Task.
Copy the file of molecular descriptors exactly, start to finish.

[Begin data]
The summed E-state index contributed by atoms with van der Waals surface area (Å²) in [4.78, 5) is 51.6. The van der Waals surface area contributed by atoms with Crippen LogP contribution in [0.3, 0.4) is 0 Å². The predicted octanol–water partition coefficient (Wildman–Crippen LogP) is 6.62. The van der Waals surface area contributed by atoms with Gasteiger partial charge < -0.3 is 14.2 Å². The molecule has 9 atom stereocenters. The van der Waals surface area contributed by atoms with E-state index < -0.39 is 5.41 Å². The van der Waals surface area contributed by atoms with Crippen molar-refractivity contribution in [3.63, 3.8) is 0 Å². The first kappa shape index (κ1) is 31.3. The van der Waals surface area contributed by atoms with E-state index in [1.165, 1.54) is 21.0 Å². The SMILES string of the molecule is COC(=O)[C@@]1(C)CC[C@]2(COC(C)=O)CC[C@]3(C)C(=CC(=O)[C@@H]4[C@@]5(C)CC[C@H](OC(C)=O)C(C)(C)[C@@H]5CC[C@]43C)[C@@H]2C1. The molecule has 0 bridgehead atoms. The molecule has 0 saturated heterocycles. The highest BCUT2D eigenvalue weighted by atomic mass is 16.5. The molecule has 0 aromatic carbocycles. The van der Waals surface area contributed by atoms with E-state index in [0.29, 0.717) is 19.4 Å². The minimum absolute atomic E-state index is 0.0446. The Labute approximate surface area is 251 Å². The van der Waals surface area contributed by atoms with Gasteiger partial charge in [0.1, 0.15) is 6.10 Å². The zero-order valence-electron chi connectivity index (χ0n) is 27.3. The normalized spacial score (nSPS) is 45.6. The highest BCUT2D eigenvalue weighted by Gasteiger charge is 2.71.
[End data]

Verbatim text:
The summed E-state index contributed by atoms with van der Waals surface area (Å²) in [4.78, 5) is 51.6. The van der Waals surface area contributed by atoms with Crippen LogP contribution in [0.3, 0.4) is 0 Å². The predicted octanol–water partition coefficient (Wildman–Crippen LogP) is 6.62. The van der Waals surface area contributed by atoms with Gasteiger partial charge < -0.3 is 14.2 Å². The molecule has 9 atom stereocenters. The van der Waals surface area contributed by atoms with E-state index < -0.39 is 5.41 Å². The van der Waals surface area contributed by atoms with Crippen molar-refractivity contribution in [3.63, 3.8) is 0 Å². The first kappa shape index (κ1) is 31.3. The van der Waals surface area contributed by atoms with E-state index in [1.165, 1.54) is 21.0 Å². The SMILES string of the molecule is COC(=O)[C@@]1(C)CC[C@]2(COC(C)=O)CC[C@]3(C)C(=CC(=O)[C@@H]4[C@@]5(C)CC[C@H](OC(C)=O)C(C)(C)[C@@H]5CC[C@]43C)[C@@H]2C1. The molecule has 0 bridgehead atoms. The molecule has 0 saturated heterocycles. The highest BCUT2D eigenvalue weighted by atomic mass is 16.5. The molecule has 0 aromatic carbocycles. The van der Waals surface area contributed by atoms with E-state index in [0.29, 0.717) is 19.4 Å². The minimum absolute atomic E-state index is 0.0446. The Labute approximate surface area is 251 Å². The van der Waals surface area contributed by atoms with Gasteiger partial charge in [0.1, 0.15) is 6.10 Å². The zero-order valence-electron chi connectivity index (χ0n) is 27.3. The normalized spacial score (nSPS) is 45.6. The highest BCUT2D eigenvalue weighted by Gasteiger charge is 2.71.